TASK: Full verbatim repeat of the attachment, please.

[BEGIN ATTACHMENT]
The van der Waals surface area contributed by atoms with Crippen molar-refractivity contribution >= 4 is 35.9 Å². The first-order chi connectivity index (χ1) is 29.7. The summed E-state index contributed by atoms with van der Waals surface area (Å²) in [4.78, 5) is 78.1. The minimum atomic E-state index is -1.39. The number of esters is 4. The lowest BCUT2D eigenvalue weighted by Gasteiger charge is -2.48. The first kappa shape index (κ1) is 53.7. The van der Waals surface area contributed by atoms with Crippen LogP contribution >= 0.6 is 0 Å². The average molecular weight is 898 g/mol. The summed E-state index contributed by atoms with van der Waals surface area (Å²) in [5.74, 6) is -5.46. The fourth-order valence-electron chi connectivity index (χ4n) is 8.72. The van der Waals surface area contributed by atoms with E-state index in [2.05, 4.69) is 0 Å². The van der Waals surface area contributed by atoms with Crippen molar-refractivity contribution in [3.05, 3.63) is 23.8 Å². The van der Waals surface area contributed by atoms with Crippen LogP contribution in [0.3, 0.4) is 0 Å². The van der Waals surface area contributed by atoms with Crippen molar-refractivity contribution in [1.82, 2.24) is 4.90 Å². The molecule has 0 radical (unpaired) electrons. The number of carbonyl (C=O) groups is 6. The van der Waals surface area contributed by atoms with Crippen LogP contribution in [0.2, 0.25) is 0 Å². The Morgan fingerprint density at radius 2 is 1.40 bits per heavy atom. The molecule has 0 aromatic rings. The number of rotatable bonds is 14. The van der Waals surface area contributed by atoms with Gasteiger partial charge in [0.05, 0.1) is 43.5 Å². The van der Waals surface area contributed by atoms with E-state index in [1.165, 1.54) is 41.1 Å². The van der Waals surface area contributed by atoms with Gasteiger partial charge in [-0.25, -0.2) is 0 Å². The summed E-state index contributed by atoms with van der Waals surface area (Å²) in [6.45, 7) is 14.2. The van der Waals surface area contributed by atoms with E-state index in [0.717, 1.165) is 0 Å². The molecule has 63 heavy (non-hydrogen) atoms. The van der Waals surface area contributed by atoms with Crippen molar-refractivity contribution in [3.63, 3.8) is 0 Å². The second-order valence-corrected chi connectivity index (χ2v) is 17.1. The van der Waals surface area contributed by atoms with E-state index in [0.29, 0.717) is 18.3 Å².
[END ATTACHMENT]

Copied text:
The van der Waals surface area contributed by atoms with Crippen molar-refractivity contribution >= 4 is 35.9 Å². The first-order chi connectivity index (χ1) is 29.7. The summed E-state index contributed by atoms with van der Waals surface area (Å²) in [4.78, 5) is 78.1. The minimum atomic E-state index is -1.39. The number of esters is 4. The lowest BCUT2D eigenvalue weighted by Gasteiger charge is -2.48. The first kappa shape index (κ1) is 53.7. The van der Waals surface area contributed by atoms with Crippen LogP contribution >= 0.6 is 0 Å². The average molecular weight is 898 g/mol. The summed E-state index contributed by atoms with van der Waals surface area (Å²) in [5.74, 6) is -5.46. The fourth-order valence-electron chi connectivity index (χ4n) is 8.72. The van der Waals surface area contributed by atoms with E-state index in [2.05, 4.69) is 0 Å². The van der Waals surface area contributed by atoms with Crippen molar-refractivity contribution in [3.05, 3.63) is 23.8 Å². The van der Waals surface area contributed by atoms with Crippen LogP contribution in [0.3, 0.4) is 0 Å². The van der Waals surface area contributed by atoms with Crippen molar-refractivity contribution in [1.82, 2.24) is 4.90 Å². The molecule has 0 radical (unpaired) electrons. The number of carbonyl (C=O) groups is 6. The van der Waals surface area contributed by atoms with Crippen LogP contribution in [0.2, 0.25) is 0 Å². The Morgan fingerprint density at radius 2 is 1.40 bits per heavy atom. The molecule has 0 aromatic rings. The number of rotatable bonds is 14. The van der Waals surface area contributed by atoms with Gasteiger partial charge in [0.05, 0.1) is 43.5 Å². The van der Waals surface area contributed by atoms with E-state index in [1.165, 1.54) is 41.1 Å². The van der Waals surface area contributed by atoms with Gasteiger partial charge in [-0.25, -0.2) is 0 Å². The summed E-state index contributed by atoms with van der Waals surface area (Å²) in [6.45, 7) is 14.2. The van der Waals surface area contributed by atoms with E-state index in [0.717, 1.165) is 0 Å². The molecule has 63 heavy (non-hydrogen) atoms. The van der Waals surface area contributed by atoms with Crippen molar-refractivity contribution in [3.63, 3.8) is 0 Å². The second-order valence-corrected chi connectivity index (χ2v) is 17.1. The van der Waals surface area contributed by atoms with E-state index in [0.29, 0.717) is 18.3 Å².